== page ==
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Oracle bones

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A Shang dynasty oracle bone made from tiger bone, on display at the Royal Ontario Museum

The interpretation of cracks in heated turtle shells and animal bones as a means of divination was a prominent feature of ancient Chinese culture in the centuries and millennia BCE.

The materials used - chiefly the plastral (stomach) shells of turtles, and the shoulder blades of cattle or water buffalo - were imported from southern China, or elsewhere, making them relatively precious objects. They were prepared by being scraped and polished, possibly soaked and dried, and inscribed with grooves, before shamans inscribed questions or other inscriptions on them. The shell or bone was then heated until it cracked, and the shape, length, and placement of the cracks was then interpreted either by a shaman or by the king himself, to have various meanings or implications for the king or kingdom. Elements of the interpretation were then inscribed onto the same cracked piece of bone or shell. Questions asked to the spirits covered a range of topics or types, but often concerned seeking affirmation that it was auspicious (or at least, not inauspicious) to engage in a particular construction project, military action, or the like, asking about the meaning of the king's dreams, or about various matters related to the health of the king and his family, including about the security of his lineage. In executing this ritual, it may have been believed that the king made a spiritual journey, or spiritual connection, to speak with ancestors or gods. Music, dance, and alcoholic drink may have been involved.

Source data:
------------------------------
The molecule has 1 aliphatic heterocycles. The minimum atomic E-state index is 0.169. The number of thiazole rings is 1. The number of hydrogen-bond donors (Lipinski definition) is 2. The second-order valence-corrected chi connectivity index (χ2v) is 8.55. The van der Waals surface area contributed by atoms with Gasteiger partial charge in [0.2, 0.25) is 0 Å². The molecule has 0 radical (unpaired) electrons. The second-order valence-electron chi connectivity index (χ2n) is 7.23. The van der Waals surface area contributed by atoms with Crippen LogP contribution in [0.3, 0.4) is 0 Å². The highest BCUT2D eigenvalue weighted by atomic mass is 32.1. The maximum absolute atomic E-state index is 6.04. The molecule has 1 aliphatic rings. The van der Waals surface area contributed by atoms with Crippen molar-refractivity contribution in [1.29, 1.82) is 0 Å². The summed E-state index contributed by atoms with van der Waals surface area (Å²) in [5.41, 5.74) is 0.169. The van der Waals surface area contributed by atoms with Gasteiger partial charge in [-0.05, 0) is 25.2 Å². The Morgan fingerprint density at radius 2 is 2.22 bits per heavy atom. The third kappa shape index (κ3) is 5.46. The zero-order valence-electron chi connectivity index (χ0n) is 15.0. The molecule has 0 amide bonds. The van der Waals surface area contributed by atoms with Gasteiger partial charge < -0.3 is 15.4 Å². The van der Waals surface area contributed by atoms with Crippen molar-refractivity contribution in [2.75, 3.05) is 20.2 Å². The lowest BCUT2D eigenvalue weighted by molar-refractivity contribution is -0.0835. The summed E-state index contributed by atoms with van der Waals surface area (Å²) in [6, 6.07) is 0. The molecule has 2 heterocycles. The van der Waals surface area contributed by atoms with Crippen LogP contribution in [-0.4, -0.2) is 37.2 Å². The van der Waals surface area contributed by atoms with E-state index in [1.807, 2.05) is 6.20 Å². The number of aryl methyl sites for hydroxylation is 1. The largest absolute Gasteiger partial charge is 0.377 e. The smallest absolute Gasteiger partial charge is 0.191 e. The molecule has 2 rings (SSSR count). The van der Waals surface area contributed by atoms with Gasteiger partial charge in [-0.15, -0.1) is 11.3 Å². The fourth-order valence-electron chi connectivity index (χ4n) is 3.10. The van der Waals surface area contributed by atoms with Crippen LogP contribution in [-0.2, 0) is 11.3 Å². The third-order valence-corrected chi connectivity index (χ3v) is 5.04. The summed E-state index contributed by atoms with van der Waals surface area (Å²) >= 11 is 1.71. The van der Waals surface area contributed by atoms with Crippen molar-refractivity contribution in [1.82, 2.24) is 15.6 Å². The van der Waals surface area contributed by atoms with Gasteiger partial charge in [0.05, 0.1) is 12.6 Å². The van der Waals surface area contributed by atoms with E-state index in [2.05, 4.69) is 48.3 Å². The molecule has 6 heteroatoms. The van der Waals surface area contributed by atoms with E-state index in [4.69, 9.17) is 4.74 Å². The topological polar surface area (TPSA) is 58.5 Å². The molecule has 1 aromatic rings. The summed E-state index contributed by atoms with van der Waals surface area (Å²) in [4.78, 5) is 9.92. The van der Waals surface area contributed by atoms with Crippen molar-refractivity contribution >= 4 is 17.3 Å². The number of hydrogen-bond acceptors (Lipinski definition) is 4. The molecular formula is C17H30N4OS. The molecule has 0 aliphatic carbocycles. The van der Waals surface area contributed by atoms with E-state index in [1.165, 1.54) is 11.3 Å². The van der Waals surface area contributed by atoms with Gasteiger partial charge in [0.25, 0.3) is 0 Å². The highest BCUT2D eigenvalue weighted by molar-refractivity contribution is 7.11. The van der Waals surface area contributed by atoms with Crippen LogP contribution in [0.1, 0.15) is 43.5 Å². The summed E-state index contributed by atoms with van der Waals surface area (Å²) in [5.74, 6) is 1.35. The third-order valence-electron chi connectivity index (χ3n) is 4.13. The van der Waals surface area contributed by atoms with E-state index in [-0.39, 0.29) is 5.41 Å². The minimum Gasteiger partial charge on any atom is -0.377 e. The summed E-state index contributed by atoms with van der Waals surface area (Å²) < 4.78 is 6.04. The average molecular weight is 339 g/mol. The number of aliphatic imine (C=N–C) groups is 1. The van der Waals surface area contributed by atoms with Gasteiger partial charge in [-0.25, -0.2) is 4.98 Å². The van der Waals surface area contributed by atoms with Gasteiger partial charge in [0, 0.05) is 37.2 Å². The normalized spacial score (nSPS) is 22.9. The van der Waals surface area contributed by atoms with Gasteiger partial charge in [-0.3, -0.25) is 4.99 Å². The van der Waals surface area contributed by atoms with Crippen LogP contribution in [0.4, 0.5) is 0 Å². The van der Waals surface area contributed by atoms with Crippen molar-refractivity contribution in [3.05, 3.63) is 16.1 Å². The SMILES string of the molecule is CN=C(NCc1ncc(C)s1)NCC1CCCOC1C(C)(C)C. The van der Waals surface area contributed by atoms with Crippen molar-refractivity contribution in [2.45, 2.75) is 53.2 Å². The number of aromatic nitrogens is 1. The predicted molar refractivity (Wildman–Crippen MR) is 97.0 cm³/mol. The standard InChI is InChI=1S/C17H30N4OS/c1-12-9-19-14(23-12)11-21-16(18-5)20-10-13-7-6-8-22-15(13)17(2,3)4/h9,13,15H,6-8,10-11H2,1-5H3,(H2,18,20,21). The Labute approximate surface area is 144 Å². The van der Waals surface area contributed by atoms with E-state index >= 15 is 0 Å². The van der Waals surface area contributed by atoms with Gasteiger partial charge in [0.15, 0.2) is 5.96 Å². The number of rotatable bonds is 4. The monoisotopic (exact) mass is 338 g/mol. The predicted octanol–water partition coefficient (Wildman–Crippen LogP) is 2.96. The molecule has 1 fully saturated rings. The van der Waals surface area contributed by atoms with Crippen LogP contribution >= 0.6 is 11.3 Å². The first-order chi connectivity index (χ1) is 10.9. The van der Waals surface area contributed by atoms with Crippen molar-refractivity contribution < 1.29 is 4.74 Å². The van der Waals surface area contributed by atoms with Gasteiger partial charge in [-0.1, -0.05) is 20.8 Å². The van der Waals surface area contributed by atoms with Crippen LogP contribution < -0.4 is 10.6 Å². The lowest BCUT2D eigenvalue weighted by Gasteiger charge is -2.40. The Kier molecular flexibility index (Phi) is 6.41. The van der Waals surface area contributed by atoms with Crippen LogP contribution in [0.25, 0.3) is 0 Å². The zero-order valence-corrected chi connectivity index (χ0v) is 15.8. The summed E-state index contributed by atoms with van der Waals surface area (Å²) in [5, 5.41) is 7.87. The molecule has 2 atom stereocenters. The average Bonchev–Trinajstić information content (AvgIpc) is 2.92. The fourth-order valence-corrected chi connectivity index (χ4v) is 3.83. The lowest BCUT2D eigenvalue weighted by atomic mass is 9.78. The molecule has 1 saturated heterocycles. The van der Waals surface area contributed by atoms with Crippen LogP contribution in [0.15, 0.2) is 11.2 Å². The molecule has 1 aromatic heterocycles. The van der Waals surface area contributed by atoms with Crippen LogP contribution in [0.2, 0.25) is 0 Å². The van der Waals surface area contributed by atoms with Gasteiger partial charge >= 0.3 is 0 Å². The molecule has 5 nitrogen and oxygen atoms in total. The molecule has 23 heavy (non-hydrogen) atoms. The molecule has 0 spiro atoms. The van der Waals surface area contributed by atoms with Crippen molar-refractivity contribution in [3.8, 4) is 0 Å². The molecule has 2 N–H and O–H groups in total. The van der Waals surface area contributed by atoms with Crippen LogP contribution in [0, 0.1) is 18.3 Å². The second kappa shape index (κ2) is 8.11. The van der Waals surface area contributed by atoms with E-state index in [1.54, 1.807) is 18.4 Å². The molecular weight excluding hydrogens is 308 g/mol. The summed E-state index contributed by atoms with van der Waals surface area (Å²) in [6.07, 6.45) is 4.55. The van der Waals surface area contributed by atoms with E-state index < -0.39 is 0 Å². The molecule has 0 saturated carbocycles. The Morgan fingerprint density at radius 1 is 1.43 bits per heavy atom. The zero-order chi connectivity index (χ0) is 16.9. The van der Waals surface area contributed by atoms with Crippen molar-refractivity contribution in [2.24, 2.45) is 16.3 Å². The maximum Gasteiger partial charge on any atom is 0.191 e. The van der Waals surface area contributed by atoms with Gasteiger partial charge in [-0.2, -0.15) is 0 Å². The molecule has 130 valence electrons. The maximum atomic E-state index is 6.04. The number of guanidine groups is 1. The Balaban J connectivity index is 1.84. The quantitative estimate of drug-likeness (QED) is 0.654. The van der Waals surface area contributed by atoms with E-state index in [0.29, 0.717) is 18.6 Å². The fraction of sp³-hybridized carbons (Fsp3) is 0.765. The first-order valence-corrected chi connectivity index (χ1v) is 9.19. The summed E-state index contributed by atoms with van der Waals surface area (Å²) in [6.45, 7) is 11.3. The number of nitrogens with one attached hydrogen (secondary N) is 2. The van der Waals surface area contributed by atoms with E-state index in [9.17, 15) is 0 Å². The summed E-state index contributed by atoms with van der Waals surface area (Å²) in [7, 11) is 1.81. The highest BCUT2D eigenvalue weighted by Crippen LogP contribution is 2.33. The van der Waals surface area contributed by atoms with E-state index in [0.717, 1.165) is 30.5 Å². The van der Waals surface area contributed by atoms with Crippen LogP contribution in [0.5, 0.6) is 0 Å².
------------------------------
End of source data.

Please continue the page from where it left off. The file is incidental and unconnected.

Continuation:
It is unclear how many individuals were involved in the ritual. Though there are indications that the king may have himself performed the interpretation, it is unclear whether he or someone else did the inscription onto the bones, whether the oracle or shaman who initially received the questions or concerns from the king was the same individual who inscribed the inscriptions onto the bones, or whether they were the same person who, following a completed rite, filed away the inscribed bones as a record to be consulted later. These many functions may have been performed by a single individual, or by many different individuals in different professions or posts.[1]

The practice is said to have begun in North China in the 3rd millennium BCE; this is believed to be the earliest instance of such practices in the world. The practice reached its height in China under the Shang Dynasty in the mid-2nd millennium BCE, and continued into the Zhou Dynasty, eventually dying out before the beginning of the Common Era. Meanwhile, similar practices emerged among other cultures around the world, some of whom continued to engage in such practices down into the 20th century; some groups may even continue such practices today.

Oracle bones were discovered in archaeological excavations in China beginning in 1898, and since then over 200,000 oracle bone fragments have been found,[2] providing some of the earliest extant evidence of Chinese writing, law & governance, spiritual belief & practice, and culture otherwise. Some such bone and shell fragments feature valuable information such as the names of kings, kingdoms (states), and reign/era names.

References

  • K.C. Chang, Art, Myth, and Ritual, Harvard University Press (1983), 48-55.
  1. Chang, 90.
  2. Conrad Schirokauer, et al, A Brief History of Chinese and Japanese Civilizations, Fourth Edition, Cengage Learning (2012), 9.
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